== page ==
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UBC Theses and Dissertations

Investigating the neurobiological basis of decision-making using a novel rat gambling task Zeeb, Fiona Dawn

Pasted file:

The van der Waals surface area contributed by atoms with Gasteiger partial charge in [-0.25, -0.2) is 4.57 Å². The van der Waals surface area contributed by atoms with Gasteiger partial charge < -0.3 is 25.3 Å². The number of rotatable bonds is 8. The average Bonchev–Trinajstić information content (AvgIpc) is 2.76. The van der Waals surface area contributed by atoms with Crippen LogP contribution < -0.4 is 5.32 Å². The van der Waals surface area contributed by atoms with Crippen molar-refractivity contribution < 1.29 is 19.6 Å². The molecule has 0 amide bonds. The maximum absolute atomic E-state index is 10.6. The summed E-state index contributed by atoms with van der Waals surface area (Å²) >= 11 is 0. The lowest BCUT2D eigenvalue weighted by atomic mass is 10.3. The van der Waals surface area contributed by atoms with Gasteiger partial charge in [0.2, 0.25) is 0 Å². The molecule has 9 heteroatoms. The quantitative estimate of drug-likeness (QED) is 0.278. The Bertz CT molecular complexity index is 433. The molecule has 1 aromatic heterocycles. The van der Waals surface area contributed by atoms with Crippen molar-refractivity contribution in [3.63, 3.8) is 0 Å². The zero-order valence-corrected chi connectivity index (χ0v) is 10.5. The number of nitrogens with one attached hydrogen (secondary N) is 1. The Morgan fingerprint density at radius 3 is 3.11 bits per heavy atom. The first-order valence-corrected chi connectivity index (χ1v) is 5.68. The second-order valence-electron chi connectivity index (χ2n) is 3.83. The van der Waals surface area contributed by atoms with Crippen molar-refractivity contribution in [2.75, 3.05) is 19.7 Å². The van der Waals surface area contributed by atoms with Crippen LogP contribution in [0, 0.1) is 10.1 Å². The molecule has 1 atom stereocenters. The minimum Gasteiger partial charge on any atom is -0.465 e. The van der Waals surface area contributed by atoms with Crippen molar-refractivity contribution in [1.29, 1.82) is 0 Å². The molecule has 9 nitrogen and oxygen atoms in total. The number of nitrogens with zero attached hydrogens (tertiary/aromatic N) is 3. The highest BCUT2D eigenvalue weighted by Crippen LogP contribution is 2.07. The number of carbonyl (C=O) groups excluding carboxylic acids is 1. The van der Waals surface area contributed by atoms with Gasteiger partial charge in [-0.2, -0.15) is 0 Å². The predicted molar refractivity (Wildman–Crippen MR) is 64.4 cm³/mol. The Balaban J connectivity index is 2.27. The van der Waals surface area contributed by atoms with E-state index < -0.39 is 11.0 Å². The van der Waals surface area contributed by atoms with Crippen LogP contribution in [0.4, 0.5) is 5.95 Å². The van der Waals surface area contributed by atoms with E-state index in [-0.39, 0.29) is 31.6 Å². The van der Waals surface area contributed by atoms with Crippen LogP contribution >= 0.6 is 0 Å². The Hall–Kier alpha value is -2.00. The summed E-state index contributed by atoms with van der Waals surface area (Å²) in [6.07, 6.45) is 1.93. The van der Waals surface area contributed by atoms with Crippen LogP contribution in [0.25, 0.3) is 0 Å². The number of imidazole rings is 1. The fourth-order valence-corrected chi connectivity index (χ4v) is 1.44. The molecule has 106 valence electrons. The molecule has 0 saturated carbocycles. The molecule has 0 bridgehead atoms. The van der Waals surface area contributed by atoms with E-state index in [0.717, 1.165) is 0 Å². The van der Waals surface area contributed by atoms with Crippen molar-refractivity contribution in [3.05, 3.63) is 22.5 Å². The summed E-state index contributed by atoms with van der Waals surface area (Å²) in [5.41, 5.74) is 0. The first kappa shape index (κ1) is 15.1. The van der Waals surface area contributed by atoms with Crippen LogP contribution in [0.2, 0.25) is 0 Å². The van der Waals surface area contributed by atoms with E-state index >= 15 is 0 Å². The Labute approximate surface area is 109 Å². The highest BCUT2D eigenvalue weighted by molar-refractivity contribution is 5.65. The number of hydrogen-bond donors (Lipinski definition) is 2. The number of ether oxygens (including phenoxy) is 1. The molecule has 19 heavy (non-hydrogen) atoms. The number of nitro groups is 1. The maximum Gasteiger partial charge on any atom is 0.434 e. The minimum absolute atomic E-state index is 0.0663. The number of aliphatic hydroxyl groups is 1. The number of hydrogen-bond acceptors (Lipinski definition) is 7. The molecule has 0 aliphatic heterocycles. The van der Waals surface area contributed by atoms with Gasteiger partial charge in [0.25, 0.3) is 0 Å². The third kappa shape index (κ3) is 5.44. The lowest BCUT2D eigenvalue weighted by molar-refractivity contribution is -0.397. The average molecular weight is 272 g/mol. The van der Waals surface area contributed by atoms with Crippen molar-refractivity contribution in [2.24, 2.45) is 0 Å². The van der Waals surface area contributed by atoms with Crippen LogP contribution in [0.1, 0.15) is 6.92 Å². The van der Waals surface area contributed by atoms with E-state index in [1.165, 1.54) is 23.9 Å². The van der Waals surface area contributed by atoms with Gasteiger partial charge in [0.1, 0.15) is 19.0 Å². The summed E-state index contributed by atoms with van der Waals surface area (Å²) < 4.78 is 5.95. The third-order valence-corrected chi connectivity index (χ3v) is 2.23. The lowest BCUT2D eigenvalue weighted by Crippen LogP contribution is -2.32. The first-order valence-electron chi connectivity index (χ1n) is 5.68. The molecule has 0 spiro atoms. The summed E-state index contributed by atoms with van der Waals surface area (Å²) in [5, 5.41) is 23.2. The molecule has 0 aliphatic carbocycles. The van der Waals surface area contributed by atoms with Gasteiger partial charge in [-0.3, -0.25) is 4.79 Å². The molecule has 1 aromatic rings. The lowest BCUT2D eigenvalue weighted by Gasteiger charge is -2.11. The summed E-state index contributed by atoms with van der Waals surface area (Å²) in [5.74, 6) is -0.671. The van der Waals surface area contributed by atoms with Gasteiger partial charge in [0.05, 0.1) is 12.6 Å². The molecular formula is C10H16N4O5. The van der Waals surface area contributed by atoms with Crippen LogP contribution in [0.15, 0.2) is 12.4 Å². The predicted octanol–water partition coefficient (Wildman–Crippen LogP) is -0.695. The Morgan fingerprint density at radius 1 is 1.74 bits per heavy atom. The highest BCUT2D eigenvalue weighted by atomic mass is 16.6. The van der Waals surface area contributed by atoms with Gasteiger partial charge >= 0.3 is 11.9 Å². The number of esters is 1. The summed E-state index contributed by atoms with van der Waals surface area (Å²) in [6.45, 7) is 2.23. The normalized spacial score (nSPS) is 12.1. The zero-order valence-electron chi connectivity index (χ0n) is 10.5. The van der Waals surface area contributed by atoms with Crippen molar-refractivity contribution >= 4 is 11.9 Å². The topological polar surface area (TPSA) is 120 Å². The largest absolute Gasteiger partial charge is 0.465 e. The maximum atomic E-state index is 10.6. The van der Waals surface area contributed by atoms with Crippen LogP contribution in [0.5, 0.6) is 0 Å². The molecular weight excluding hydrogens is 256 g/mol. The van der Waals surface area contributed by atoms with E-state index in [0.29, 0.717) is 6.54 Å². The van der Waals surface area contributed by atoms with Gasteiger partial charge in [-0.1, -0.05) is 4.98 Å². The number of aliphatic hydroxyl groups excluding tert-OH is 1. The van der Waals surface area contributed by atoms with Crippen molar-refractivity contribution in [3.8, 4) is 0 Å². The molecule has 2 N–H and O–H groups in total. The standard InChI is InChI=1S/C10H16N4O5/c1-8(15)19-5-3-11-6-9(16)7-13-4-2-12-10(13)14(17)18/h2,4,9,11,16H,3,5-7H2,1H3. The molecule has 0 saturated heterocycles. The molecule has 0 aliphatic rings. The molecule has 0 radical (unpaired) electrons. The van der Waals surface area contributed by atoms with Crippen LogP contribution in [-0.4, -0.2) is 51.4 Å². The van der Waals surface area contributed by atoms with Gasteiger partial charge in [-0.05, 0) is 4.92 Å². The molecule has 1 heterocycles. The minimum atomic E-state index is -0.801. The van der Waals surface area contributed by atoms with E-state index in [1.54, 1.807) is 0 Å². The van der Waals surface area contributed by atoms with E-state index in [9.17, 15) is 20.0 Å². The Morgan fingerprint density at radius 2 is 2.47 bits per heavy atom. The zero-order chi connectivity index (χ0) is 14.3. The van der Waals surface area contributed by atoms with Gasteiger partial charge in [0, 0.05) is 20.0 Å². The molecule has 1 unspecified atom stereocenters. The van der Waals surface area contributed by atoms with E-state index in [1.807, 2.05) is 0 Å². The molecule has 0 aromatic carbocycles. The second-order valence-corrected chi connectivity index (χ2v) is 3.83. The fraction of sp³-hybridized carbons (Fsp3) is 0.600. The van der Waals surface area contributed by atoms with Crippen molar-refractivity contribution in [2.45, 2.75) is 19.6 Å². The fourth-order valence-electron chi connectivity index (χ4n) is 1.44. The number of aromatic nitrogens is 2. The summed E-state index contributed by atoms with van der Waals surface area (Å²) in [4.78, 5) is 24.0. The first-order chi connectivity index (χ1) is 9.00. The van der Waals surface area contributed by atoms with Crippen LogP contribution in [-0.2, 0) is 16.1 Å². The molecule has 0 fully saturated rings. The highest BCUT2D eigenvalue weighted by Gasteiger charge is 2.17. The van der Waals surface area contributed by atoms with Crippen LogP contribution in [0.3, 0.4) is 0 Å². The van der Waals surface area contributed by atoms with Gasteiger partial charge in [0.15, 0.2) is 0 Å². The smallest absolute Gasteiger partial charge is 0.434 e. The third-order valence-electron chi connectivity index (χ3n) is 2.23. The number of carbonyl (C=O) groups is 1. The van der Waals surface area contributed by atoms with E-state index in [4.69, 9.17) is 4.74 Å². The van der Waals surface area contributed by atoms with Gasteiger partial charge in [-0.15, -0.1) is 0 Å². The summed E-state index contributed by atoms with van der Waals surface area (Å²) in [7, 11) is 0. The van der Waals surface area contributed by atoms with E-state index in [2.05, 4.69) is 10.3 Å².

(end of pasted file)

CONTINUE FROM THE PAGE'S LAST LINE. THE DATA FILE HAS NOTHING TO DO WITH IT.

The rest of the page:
The Iowa Gambling Task (IGT) is a commonly used clinical test of decision-making. During the IGT, subjects choose between options associated with gains and losses. We have developed a novel rat gambling task (rGT), during which subjects are required to maximize their earnings within a 30 min session. Animals choose between four options, each associated with a different number of sucrose pellets, probability of receiving reward, and the magnitude and possibility of experiencing a punishing time-out period during which reward cannot be earned. Persistent choice of the larger reward options results in greater loss—as these options are associated with more frequent and longer time-out periods—resulting in less reward earned per unit time. Therefore, similar to the IGT, subjects are required to choose from the smaller reward options to maximize long-term gains. Results from Experiment 1 demonstrated that rats learn to choose most often from the best option by incorporating multiple factors into making their decisions. Therefore, the rGT may be a useful tool to study the biological basis of decision-making. Following pharmacological challenges with amphetamine and receptor-specific serotonergic and dopaminergic agents, data from Experiments 1 and 2 demonstrated that both neurotransmitters play important roles in modulating decision-making preferences. Furthermore, results from Experiment 2 suggested that amphetamine’s ability to alter decision-making may not be caused by increased dopamine release. Additionally, animals reared in an enriched environment or in isolation were slower to learn the optimal strategy, but only isolation-reared rats chose more often from the disadvantageous options. Experiment 3 determined that lesions of either orbitofrontal cortex (OFC) or basolateral amygdala (BLA) impaired acquisition of the rGT. However, if these lesions occurred after training on the rGT, only rats with BLA lesions chose disadvantageously. These results indicated that the BLA—but not the OFC—is involved in maintaining an optimal strategy on the rGT, yet both regions are required during task acquisition. Experiment 4 used a contralateral disconnection lesion procedure to determine that the connectivity between the OFC and BLA was important in learning the optimal strategy, as well as updating decision-making preferences following reward devaluation.

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